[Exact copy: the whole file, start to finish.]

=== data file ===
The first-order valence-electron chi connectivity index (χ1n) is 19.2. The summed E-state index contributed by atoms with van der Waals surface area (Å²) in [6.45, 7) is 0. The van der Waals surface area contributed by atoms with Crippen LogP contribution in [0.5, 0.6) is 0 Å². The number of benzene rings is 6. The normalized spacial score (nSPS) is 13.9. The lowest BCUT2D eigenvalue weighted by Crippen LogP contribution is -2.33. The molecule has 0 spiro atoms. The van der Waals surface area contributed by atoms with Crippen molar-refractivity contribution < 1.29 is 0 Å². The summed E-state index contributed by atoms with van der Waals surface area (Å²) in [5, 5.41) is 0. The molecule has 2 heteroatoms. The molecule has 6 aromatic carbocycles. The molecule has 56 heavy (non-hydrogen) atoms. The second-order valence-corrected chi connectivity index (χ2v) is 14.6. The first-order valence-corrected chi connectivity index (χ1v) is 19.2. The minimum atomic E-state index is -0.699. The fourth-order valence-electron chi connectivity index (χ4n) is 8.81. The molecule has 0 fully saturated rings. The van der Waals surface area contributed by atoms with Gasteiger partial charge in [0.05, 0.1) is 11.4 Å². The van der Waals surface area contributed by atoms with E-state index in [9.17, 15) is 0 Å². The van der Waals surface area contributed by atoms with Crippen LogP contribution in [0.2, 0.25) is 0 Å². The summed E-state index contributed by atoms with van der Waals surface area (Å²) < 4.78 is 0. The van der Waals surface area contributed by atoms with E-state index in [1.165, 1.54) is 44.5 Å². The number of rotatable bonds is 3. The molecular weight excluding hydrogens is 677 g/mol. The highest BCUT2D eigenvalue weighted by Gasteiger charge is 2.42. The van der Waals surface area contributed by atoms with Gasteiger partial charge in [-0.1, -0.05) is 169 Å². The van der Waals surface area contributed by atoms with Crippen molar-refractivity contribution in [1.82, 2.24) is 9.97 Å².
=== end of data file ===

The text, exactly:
The first-order valence-electron chi connectivity index (χ1n) is 19.2. The summed E-state index contributed by atoms with van der Waals surface area (Å²) in [6.45, 7) is 0. The van der Waals surface area contributed by atoms with Crippen LogP contribution in [0.5, 0.6) is 0 Å². The number of benzene rings is 6. The normalized spacial score (nSPS) is 13.9. The lowest BCUT2D eigenvalue weighted by Crippen LogP contribution is -2.33. The molecule has 0 spiro atoms. The van der Waals surface area contributed by atoms with Crippen molar-refractivity contribution < 1.29 is 0 Å². The summed E-state index contributed by atoms with van der Waals surface area (Å²) in [5, 5.41) is 0. The molecule has 2 heteroatoms. The molecule has 6 aromatic carbocycles. The molecule has 56 heavy (non-hydrogen) atoms. The second-order valence-corrected chi connectivity index (χ2v) is 14.6. The first-order valence-corrected chi connectivity index (χ1v) is 19.2. The minimum atomic E-state index is -0.699. The fourth-order valence-electron chi connectivity index (χ4n) is 8.81. The molecule has 0 fully saturated rings. The van der Waals surface area contributed by atoms with Gasteiger partial charge in [0.05, 0.1) is 11.4 Å². The van der Waals surface area contributed by atoms with E-state index in [9.17, 15) is 0 Å². The van der Waals surface area contributed by atoms with Crippen LogP contribution in [0.2, 0.25) is 0 Å². The summed E-state index contributed by atoms with van der Waals surface area (Å²) < 4.78 is 0. The van der Waals surface area contributed by atoms with E-state index in [1.165, 1.54) is 44.5 Å². The number of rotatable bonds is 3. The molecular weight excluding hydrogens is 677 g/mol. The highest BCUT2D eigenvalue weighted by Gasteiger charge is 2.42. The van der Waals surface area contributed by atoms with Gasteiger partial charge in [-0.1, -0.05) is 169 Å². The van der Waals surface area contributed by atoms with Crippen molar-refractivity contribution in [1.82, 2.24) is 9.97 Å².